Watandost in Urdu, Turkish and Farsi means "friend of the nation or country". The blog contains news and views about Pakistan and broader South West Asia that are insightful but are often not part of the headlines. It also covers major debates in Muslim societies across the world.
The Taliban have reportedly agreed to open a representative office in Qatar. What is unclear is who are these ‘Taliban’. There is deafening silence in Pakistan, which should have been bestir with excitement that a defining moment has been reached in the Afghan endgame. The silence needs to be interpreted.
Nor is it likely that the Iranians are in the loop. The Iranian army chief Gen. Ataollah Salehi has just warned the US Fifth fleet not to its depute aircraft carrier to the Persian Gulf again. “We advise and insist that this warship not return to its former base in the Persian Gulf.” (USS John C. Stennis, one of America’s biggest warships, is apparently cruising in the Sea of Oman at the moment.)
However, the big question is whether Mullah Omar is part of this Qatar affair. From the latest reports, he seems to be rallying the various Taliban groups to form a united front to launch a renewed offensive against the US and Nato forces in Afghanistan. Not exactly the kind of thing he should be doing when he is reportedly sitting down to talk? Good question.
So, who are these ‘Taliban’ who are in parleys with the US? Conceivably, they include the folks coming under the rubric of ‘moderate Taliban’ who have been living in Kabul under Hamid Karzai’s lock and key and enjoying state hospitality. In sum, they could be shifting residence from the ’safe houses’ in Kabul to the ’safe houses’ in Doha. Then, there are the interlocutors who pop up as Taliban ‘representatives’. No one is in any position to know who they are or what credentials they enjoy to speak on behalf of the Taliban.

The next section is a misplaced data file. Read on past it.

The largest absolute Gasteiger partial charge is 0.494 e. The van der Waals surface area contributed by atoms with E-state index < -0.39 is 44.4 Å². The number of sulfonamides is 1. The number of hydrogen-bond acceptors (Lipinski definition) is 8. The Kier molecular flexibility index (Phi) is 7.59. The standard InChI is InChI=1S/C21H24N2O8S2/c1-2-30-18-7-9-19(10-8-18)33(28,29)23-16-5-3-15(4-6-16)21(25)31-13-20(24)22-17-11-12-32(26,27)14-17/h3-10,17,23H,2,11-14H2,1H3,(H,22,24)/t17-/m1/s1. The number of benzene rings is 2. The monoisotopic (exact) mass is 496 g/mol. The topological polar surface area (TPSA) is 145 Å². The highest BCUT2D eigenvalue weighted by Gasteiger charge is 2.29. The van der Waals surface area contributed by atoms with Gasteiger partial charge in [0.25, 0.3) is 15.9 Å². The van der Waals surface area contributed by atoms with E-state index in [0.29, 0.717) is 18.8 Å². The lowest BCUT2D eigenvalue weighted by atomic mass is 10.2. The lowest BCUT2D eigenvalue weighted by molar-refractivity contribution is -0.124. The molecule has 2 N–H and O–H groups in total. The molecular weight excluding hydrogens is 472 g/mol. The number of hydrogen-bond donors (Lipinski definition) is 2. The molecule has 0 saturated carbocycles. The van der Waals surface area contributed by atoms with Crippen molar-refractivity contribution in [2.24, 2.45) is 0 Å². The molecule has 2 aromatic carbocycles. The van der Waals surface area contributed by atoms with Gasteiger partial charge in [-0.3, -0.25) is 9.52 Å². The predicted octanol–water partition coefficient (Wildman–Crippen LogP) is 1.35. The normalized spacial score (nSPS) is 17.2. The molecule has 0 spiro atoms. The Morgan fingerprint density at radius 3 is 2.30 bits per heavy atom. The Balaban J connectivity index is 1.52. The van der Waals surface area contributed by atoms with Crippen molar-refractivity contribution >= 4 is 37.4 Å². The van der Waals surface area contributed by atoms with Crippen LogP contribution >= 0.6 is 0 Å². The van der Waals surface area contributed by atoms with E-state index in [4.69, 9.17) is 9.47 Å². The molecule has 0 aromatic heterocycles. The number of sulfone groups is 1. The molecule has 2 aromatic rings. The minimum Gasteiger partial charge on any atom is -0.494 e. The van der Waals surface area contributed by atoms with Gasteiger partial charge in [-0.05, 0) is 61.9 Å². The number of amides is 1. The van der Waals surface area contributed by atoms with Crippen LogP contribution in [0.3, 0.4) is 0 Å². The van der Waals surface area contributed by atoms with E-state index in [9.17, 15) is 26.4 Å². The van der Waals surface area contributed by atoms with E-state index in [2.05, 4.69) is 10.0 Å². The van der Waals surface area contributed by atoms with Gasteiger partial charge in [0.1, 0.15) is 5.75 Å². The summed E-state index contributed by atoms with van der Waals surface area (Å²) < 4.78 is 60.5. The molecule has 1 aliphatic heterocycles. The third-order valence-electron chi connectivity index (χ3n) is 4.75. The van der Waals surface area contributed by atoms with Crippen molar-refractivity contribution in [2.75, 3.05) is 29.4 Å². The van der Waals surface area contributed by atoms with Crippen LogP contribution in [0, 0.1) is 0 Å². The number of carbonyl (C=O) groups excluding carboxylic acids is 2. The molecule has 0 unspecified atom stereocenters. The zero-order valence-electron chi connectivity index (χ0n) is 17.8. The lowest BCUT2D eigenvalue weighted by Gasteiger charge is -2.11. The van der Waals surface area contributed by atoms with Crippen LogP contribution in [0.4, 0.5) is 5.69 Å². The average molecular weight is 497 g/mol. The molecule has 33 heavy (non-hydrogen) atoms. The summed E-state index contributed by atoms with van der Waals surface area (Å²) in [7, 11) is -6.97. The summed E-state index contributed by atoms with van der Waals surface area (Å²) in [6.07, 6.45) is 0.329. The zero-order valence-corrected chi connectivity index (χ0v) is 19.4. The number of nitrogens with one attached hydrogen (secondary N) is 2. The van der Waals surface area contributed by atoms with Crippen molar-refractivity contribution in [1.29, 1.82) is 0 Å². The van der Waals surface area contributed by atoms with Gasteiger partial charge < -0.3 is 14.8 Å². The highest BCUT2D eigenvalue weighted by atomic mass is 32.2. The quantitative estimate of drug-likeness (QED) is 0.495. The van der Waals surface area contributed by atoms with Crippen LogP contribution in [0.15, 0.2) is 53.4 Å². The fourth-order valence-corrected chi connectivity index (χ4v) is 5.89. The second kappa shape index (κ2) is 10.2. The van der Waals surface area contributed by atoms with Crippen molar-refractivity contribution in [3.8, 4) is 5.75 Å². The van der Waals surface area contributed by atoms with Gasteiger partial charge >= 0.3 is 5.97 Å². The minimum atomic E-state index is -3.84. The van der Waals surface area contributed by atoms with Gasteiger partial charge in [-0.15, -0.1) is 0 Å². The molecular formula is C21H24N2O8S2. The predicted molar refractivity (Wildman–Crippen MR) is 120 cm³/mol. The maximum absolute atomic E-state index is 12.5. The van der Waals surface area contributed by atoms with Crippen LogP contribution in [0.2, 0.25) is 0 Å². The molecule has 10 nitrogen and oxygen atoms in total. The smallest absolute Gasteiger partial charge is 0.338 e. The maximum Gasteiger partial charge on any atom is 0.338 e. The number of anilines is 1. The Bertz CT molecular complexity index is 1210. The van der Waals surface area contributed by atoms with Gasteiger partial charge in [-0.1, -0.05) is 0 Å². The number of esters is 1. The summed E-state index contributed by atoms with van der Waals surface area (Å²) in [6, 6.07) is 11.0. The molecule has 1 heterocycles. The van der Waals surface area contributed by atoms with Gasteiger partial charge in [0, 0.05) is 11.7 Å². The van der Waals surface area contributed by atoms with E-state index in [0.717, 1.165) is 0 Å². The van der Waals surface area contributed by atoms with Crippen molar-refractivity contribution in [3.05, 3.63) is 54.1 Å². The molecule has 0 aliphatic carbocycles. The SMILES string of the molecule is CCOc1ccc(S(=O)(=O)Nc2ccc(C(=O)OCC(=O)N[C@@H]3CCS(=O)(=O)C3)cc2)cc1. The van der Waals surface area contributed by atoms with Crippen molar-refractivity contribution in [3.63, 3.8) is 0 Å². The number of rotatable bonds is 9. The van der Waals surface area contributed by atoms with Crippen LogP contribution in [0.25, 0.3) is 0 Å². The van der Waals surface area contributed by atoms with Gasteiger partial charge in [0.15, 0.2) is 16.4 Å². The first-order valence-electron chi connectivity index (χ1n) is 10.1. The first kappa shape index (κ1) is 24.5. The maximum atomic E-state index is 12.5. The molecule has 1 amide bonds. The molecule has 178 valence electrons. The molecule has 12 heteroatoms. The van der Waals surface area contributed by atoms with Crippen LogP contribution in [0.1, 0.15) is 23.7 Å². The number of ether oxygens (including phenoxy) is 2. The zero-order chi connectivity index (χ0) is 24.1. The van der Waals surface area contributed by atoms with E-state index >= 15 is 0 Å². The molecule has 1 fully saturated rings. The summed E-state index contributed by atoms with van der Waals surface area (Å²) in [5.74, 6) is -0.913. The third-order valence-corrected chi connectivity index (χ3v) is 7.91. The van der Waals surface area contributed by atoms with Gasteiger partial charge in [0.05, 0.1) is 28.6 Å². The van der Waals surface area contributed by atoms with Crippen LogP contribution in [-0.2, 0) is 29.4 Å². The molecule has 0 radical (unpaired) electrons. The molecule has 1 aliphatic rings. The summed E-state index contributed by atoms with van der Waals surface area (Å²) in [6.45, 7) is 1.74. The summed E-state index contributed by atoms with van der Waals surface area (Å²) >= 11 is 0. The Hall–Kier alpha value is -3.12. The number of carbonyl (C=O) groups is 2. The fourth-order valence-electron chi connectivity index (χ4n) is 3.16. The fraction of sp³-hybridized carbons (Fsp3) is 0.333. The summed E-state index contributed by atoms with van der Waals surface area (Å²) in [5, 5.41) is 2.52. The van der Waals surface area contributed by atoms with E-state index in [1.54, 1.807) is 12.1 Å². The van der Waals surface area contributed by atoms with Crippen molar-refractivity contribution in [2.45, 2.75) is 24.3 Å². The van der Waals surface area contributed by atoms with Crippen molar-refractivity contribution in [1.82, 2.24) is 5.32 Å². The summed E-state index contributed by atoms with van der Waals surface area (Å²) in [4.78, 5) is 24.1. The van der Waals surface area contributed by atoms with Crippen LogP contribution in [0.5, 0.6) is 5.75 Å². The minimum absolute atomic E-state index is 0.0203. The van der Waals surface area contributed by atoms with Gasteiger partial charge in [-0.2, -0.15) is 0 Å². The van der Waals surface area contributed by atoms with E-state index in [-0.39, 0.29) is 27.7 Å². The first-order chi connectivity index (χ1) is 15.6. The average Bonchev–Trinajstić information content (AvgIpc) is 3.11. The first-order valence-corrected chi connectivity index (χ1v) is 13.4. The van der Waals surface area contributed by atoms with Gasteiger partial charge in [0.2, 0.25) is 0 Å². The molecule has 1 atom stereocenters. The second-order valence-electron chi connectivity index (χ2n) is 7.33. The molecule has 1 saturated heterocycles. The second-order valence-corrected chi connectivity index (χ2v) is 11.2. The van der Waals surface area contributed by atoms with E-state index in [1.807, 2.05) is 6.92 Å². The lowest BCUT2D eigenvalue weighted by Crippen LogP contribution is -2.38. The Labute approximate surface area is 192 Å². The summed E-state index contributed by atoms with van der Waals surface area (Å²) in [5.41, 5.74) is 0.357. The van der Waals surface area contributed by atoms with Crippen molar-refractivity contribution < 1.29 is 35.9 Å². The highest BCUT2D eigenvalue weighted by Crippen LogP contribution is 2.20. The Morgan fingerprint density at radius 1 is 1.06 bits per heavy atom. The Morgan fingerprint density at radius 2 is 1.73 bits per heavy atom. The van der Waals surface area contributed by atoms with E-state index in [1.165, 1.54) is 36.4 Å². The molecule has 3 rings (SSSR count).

Finally, the question arises whether there is a unified Taliban opposition as such that the Americans can engage. It seems Gulbuddin Hekmatyar’s son-in-law is currently camping in Kabul to meet the NATO officials, possibly seeking accommodation in Qatar, while he himself is living in Peshawar.
The crunch time comes when the Taliban’s former commander-in-chief Mullah Mohammed Fazl arrives in Qatar on a long tiring flight with mid-air refuelling from Guantanamo Bay. Mullah Fazl’s ‘reintegration’ into the Afghan jihadi tapestry will need to be skillfully handled.
The guy has a lot of blood on his hands. While living and working in Tashkent, I heard terrible stories about his activities in Mazar-i-Sharif. Such as packs of wild dogs eating up the corpses of hundreds (or thousands) of Hazara Shi’ites including women and children executed there in that horrendous period of August-September 1998.
His metamorphosis as an Islamist politician in a democratic era will be something to watch. That is, if he doesn’t go berserk after having lived in a 2 metre x 1 metre underground cell in Guantanamo Bay for 9 years. How will he take to the sight of the sea? And all the good things in life that Qatar is famous for? This is by far going to be one of the epic stories of the entire Arab Spring.